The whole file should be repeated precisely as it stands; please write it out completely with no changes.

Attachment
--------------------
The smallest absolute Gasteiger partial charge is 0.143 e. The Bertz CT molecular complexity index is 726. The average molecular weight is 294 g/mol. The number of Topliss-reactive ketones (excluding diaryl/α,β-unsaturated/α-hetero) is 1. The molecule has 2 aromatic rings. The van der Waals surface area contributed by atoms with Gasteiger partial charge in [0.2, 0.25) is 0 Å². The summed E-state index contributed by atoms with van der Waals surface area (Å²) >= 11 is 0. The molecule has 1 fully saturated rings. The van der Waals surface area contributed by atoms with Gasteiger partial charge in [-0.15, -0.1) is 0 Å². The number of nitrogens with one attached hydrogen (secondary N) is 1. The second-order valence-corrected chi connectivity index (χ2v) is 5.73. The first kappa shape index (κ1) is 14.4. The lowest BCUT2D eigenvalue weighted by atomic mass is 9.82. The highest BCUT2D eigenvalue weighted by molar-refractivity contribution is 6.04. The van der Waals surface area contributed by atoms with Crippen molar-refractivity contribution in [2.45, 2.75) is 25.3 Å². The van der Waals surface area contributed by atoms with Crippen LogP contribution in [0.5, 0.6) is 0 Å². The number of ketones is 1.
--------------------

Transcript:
The smallest absolute Gasteiger partial charge is 0.143 e. The Bertz CT molecular complexity index is 726. The average molecular weight is 294 g/mol. The number of Topliss-reactive ketones (excluding diaryl/α,β-unsaturated/α-hetero) is 1. The molecule has 2 aromatic rings. The van der Waals surface area contributed by atoms with Gasteiger partial charge in [0.2, 0.25) is 0 Å². The summed E-state index contributed by atoms with van der Waals surface area (Å²) >= 11 is 0. The molecule has 1 fully saturated rings. The van der Waals surface area contributed by atoms with Gasteiger partial charge in [-0.15, -0.1) is 0 Å². The number of nitrogens with one attached hydrogen (secondary N) is 1. The second-order valence-corrected chi connectivity index (χ2v) is 5.73. The first kappa shape index (κ1) is 14.4. The lowest BCUT2D eigenvalue weighted by atomic mass is 9.82. The highest BCUT2D eigenvalue weighted by molar-refractivity contribution is 6.04. The van der Waals surface area contributed by atoms with Crippen molar-refractivity contribution in [2.45, 2.75) is 25.3 Å². The van der Waals surface area contributed by atoms with Crippen LogP contribution in [0.5, 0.6) is 0 Å². The number of ketones is 1.